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Seniors Worry About Proposed Tax Hikes in Scranton

Posted on: 6:17 pm, November 19, 2013, by

SCRANTON — A property tax hike proposed by the Mayor of Scranton could be the biggest in recent memory. Almost a 50% increase for 2014, plus an increase in garbage fees.

Mayor Chris Doherty said it’s needed to get Scranton back on good financial ground, but taxpayers on fixed incomes said their finances will take a big hit.

Scranton City Council will discuss the proposed budget for the first time at its meeting Thursday night. City council can make changes to the Mayor’s proposal.

Today Newswatch 16 talked to taxpayers who are most concerned about two parts of the budget, plans for a 49% property tax increase and an increase in garbage fees.

A group of friends meets for lunch each day at the South Side Senior Center in Scranton.  They have a lot in common, many of them are homeowners in the city and almost all of them are on a fixed income.

So, news that they could face Scranton’s highest ever hike in property taxes is pretty scary.

“Paying extra taxes just isn’t feasible for the older people today, you know? And you figure most of those people are going to lose their homes,” said Mary Lou Kernan of Scranton.

The budget proposal that includes a 49% property tax increase isn’t set in stone, but it could mean several hundred dollars more for Robert Neveroski who owns a home and rents out two others.

“It gives me less available spending money. I’m paying $6,000 a year now and whatever it goes up now it will be substantial,” Neveroski said.

Under the Mayor’s budget proposal Scranton, if you paid $300 in property taxes this year a 50% increase would mean a $450 dollar tax bill in 2014.

There’s another part of the Mayor’s proposed budget that has homeowners concerned. Garbage collection fees would go up from $178 per year to $300.

Administrators hope to make more than $2 million with that hike.

The proposed increase actually brings garbage fees in the city of Scranton closer in line with some other municipalities in Lackawanna County. It would still be lower than the $350 annual garbage fee in South Abington Township.

But, back at the senior center, folks say even an extra $100 a year in garbage fees is too much.

“I think the city should go bankrupt and start all over again. We don’t have the industry, we don’t have the population, and the older people don’t have the money they need to do these things,” added Peggy Kile of Scranton.

Council has until December 15th to make changes and pass an official budget.

7 comments

  • Charly Lucky says:

    Perfect, they dont have enough city owned property that they took for non payment of real estate taxes, they want more?? So, raise the taxes, owners can’t pay them, the city takes them.
    Then those people live on the street, or become renters, and pay no real estate tax at all.The properties fall into neglect, falling down, worthless.
    THE UNPAID TAXES KEEP ACCUMULATING, the figure hits, lets say, $10,000, and they auction it off for $1,000.
    Am I crazy? This is not the answer. Create a program where everyone pays their fair share.
    No more real estate tax hikes, raise the sales tax, so everyone has to pay their share, even the people who rent, have to pay sales tax, use that $ for schools.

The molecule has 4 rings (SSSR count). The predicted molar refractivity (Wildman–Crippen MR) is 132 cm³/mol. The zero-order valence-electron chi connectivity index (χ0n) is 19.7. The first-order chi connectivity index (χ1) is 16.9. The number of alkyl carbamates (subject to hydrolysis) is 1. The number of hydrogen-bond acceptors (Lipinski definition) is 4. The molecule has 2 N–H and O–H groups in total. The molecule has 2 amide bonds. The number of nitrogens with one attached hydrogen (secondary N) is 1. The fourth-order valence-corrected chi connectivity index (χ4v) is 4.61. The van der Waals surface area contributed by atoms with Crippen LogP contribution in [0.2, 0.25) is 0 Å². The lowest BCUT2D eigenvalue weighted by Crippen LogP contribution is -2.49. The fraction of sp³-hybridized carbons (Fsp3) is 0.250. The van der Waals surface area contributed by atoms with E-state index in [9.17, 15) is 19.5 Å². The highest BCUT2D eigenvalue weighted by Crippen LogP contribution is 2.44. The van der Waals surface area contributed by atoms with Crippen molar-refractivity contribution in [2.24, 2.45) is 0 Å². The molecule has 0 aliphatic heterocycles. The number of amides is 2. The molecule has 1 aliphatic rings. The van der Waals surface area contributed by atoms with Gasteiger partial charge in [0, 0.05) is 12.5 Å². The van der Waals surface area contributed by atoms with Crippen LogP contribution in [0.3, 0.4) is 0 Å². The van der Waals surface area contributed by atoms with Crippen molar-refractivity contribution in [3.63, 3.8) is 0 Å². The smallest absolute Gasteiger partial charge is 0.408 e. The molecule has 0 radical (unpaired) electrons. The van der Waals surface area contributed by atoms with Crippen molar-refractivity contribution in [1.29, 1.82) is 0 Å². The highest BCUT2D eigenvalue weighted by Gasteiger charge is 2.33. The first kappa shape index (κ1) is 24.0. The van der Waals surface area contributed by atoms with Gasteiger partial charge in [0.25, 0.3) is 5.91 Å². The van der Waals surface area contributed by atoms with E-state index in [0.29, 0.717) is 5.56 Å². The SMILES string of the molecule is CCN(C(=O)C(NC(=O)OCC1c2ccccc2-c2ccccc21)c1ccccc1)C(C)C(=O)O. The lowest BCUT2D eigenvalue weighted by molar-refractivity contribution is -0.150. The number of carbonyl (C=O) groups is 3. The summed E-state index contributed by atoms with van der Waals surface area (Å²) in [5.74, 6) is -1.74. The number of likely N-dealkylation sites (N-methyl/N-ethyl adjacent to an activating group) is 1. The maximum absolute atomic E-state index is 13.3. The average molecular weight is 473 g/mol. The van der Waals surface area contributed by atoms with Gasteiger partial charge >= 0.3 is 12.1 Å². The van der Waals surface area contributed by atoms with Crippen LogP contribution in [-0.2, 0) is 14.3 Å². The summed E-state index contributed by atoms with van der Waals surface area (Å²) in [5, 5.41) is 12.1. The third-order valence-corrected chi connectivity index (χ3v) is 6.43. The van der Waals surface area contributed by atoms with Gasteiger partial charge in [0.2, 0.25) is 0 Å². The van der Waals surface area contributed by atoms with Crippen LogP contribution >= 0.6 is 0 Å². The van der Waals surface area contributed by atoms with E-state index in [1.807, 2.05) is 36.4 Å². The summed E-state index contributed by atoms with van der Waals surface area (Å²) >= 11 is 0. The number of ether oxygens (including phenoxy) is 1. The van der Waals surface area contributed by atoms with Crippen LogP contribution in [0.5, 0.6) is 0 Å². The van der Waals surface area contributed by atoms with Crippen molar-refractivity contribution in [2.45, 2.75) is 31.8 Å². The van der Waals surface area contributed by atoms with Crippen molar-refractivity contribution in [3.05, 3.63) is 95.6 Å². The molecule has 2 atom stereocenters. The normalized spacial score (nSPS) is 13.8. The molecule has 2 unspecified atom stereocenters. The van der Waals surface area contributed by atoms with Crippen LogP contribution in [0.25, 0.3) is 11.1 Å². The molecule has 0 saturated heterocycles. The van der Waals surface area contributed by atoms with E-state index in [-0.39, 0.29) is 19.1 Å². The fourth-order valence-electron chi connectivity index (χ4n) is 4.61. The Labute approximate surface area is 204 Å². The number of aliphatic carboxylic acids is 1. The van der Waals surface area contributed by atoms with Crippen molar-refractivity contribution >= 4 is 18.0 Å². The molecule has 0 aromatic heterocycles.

All this to pay for political corruption of the past 100 years!!!

  • The counties are left to raise taxes to meet their budgets yet Corbett goes around bragging that his budget doesn’t raise taxes….no….he left that for the counties. These legislators and board members need to look at the delinquent rolls for taxes and see that all it’s going to do is create more delinquency’s. But they’ll start spending this fathom money immediately and then next year complain about more delinquency’s. The gas and oil companies that are getting these tax breaks need to start paying their fair share.

  • Ashley Dancho says:

    When all the people lose their homes I hope they will take care of them. Many people are barely hanging on today. They are going without heat and enough food. What else can they cut to pay for all the corruption going on? I know a 67 year old man that worked hard his whole life. After a family illness he lost everything and had to start over. Now he is barely keeping a roof over his head and has health issues , eats one meal a day and goes without food the last couple days of the month until the 3rd. He has not been able to afford oil heat for a couple years and keeps warm with lots of blankets and two electric heaters. He has falling apart shoes and few clothes. What else does he have to give up? Raise the taxes so he can lose this home too. Pa needs to do something about property taxes that cost people their homes after they worked so hard to pay for them.

  • Earl Bailey says:

    Scranton had what? Five pages of people who didn’t pay their garbage tax for 2012? Next year they will have fifteen pages, a whole section of delinquents! Now, if half the residents hold off on paying their property tax in 2014, Scranton will miss payroll and go bankrupt, whether they have permission or not.

  • ME says:

    Other states cut seniors a break after they reach a certain age, usually 65 or earlier. At the very least, they freeze the amount, if not do away with it altogether. It’s about time PA does something similar. Where do they think people are going to get money, if they’re no longer working or can’t work to pay the corrupt officials. Find ways to make up for the lost income. Driving people out of their homes and the areas is not the answer.

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